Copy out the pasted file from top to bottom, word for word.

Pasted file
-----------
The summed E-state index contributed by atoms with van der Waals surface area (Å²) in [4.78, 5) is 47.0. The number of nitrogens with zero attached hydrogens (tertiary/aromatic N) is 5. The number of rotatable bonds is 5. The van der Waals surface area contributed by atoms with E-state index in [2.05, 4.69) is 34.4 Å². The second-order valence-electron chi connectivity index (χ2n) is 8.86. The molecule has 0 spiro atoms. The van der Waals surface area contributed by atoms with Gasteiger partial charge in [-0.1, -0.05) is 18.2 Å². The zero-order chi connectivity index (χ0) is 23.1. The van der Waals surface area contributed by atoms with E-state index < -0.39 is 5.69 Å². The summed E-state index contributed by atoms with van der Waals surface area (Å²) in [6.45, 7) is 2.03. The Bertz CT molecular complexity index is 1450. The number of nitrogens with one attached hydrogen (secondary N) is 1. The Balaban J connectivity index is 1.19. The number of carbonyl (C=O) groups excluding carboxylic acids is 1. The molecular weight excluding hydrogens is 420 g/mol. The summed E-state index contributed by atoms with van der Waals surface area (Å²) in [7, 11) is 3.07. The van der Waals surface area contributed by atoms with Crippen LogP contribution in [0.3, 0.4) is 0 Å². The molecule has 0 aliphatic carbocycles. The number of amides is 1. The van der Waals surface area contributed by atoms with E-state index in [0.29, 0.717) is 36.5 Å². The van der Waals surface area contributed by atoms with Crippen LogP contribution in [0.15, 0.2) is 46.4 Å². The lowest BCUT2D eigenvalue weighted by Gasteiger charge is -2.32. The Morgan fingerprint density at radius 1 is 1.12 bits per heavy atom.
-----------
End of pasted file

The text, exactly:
The summed E-state index contributed by atoms with van der Waals surface area (Å²) in [4.78, 5) is 47.0. The number of nitrogens with zero attached hydrogens (tertiary/aromatic N) is 5. The number of rotatable bonds is 5. The van der Waals surface area contributed by atoms with E-state index in [2.05, 4.69) is 34.4 Å². The second-order valence-electron chi connectivity index (χ2n) is 8.86. The molecule has 0 spiro atoms. The van der Waals surface area contributed by atoms with Gasteiger partial charge in [-0.1, -0.05) is 18.2 Å². The zero-order chi connectivity index (χ0) is 23.1. The van der Waals surface area contributed by atoms with E-state index < -0.39 is 5.69 Å². The summed E-state index contributed by atoms with van der Waals surface area (Å²) in [6.45, 7) is 2.03. The Bertz CT molecular complexity index is 1450. The number of nitrogens with one attached hydrogen (secondary N) is 1. The Balaban J connectivity index is 1.19. The number of carbonyl (C=O) groups excluding carboxylic acids is 1. The molecular weight excluding hydrogens is 420 g/mol. The summed E-state index contributed by atoms with van der Waals surface area (Å²) in [7, 11) is 3.07. The van der Waals surface area contributed by atoms with Crippen LogP contribution in [0.3, 0.4) is 0 Å². The molecule has 0 aliphatic carbocycles. The number of amides is 1. The van der Waals surface area contributed by atoms with E-state index in [0.29, 0.717) is 36.5 Å². The van der Waals surface area contributed by atoms with Crippen LogP contribution in [0.15, 0.2) is 46.4 Å². The lowest BCUT2D eigenvalue weighted by Gasteiger charge is -2.32. The Morgan fingerprint density at radius 1 is 1.12 bits per heavy atom.